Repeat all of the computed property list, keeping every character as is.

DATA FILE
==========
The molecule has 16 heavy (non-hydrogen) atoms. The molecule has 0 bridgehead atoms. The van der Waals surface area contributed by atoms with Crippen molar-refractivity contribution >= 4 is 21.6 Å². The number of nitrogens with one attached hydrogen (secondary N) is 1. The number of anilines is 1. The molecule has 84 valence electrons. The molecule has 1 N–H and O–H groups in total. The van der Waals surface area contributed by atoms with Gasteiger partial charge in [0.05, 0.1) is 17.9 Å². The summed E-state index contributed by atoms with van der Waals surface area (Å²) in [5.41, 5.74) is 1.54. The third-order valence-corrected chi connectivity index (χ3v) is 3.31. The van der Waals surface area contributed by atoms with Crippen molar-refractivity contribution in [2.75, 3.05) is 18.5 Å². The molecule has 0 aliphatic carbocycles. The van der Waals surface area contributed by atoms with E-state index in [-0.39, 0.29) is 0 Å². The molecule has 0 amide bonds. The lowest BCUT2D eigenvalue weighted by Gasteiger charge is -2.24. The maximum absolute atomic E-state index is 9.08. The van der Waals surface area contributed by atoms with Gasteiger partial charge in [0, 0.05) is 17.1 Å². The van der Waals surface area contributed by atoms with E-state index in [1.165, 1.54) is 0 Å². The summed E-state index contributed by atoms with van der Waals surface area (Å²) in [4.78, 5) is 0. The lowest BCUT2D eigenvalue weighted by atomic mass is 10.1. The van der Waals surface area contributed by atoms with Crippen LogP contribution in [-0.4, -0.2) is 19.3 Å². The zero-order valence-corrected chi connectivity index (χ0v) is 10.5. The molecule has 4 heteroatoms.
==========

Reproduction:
The molecule has 16 heavy (non-hydrogen) atoms. The molecule has 0 bridgehead atoms. The van der Waals surface area contributed by atoms with Crippen molar-refractivity contribution >= 4 is 21.6 Å². The number of nitrogens with one attached hydrogen (secondary N) is 1. The number of anilines is 1. The molecule has 84 valence electrons. The molecule has 1 N–H and O–H groups in total. The van der Waals surface area contributed by atoms with Gasteiger partial charge in [0.05, 0.1) is 17.9 Å². The summed E-state index contributed by atoms with van der Waals surface area (Å²) in [5.41, 5.74) is 1.54. The third-order valence-corrected chi connectivity index (χ3v) is 3.31. The van der Waals surface area contributed by atoms with Crippen molar-refractivity contribution in [2.75, 3.05) is 18.5 Å². The molecule has 0 aliphatic carbocycles. The van der Waals surface area contributed by atoms with E-state index in [-0.39, 0.29) is 0 Å². The molecule has 0 amide bonds. The lowest BCUT2D eigenvalue weighted by Gasteiger charge is -2.24. The maximum absolute atomic E-state index is 9.08. The van der Waals surface area contributed by atoms with Gasteiger partial charge in [0, 0.05) is 17.1 Å². The van der Waals surface area contributed by atoms with E-state index in [1.165, 1.54) is 0 Å². The summed E-state index contributed by atoms with van der Waals surface area (Å²) in [4.78, 5) is 0. The lowest BCUT2D eigenvalue weighted by atomic mass is 10.1. The van der Waals surface area contributed by atoms with Crippen LogP contribution in [-0.4, -0.2) is 19.3 Å². The zero-order valence-corrected chi connectivity index (χ0v) is 10.5. The molecule has 4 heteroatoms.